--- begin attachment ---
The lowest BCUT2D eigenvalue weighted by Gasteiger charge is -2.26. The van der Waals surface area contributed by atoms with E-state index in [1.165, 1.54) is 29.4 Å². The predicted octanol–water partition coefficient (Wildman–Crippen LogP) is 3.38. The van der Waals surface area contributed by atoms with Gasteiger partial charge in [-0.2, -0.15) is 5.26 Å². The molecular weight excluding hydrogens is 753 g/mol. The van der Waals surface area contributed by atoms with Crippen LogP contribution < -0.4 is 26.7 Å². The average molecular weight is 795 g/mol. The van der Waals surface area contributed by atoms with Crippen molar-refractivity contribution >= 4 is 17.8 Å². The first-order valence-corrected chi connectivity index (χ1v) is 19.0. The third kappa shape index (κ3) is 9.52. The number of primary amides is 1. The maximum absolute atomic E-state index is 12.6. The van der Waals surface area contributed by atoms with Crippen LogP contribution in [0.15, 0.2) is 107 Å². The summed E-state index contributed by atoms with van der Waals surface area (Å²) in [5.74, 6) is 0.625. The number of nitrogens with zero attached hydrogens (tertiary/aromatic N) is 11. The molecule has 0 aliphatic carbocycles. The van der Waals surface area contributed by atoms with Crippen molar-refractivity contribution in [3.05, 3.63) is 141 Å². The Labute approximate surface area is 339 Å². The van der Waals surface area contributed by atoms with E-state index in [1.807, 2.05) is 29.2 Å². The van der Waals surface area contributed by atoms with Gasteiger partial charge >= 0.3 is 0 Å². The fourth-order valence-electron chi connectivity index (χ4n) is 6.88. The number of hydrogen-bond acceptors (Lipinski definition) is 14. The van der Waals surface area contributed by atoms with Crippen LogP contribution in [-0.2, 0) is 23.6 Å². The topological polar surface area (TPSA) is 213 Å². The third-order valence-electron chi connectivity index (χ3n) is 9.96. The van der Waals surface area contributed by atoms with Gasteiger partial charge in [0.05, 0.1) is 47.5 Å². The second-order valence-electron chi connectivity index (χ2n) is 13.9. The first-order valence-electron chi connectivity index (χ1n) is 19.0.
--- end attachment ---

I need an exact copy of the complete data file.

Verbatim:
The lowest BCUT2D eigenvalue weighted by Gasteiger charge is -2.26. The van der Waals surface area contributed by atoms with E-state index in [1.165, 1.54) is 29.4 Å². The predicted octanol–water partition coefficient (Wildman–Crippen LogP) is 3.38. The van der Waals surface area contributed by atoms with Gasteiger partial charge in [-0.2, -0.15) is 5.26 Å². The molecular weight excluding hydrogens is 753 g/mol. The van der Waals surface area contributed by atoms with Crippen LogP contribution < -0.4 is 26.7 Å². The average molecular weight is 795 g/mol. The van der Waals surface area contributed by atoms with Crippen molar-refractivity contribution >= 4 is 17.8 Å². The first-order valence-corrected chi connectivity index (χ1v) is 19.0. The third kappa shape index (κ3) is 9.52. The number of primary amides is 1. The maximum absolute atomic E-state index is 12.6. The van der Waals surface area contributed by atoms with Crippen LogP contribution in [0.15, 0.2) is 107 Å². The summed E-state index contributed by atoms with van der Waals surface area (Å²) in [5.74, 6) is 0.625. The number of nitrogens with zero attached hydrogens (tertiary/aromatic N) is 11. The molecule has 0 aliphatic carbocycles. The van der Waals surface area contributed by atoms with Crippen molar-refractivity contribution in [3.05, 3.63) is 141 Å². The Labute approximate surface area is 339 Å². The van der Waals surface area contributed by atoms with E-state index in [1.807, 2.05) is 29.2 Å². The van der Waals surface area contributed by atoms with Gasteiger partial charge >= 0.3 is 0 Å². The fourth-order valence-electron chi connectivity index (χ4n) is 6.88. The number of hydrogen-bond acceptors (Lipinski definition) is 14. The van der Waals surface area contributed by atoms with Crippen LogP contribution in [-0.2, 0) is 23.6 Å². The topological polar surface area (TPSA) is 213 Å². The third-order valence-electron chi connectivity index (χ3n) is 9.96. The van der Waals surface area contributed by atoms with Gasteiger partial charge in [0.05, 0.1) is 47.5 Å². The second-order valence-electron chi connectivity index (χ2n) is 13.9. The first-order valence-electron chi connectivity index (χ1n) is 19.0.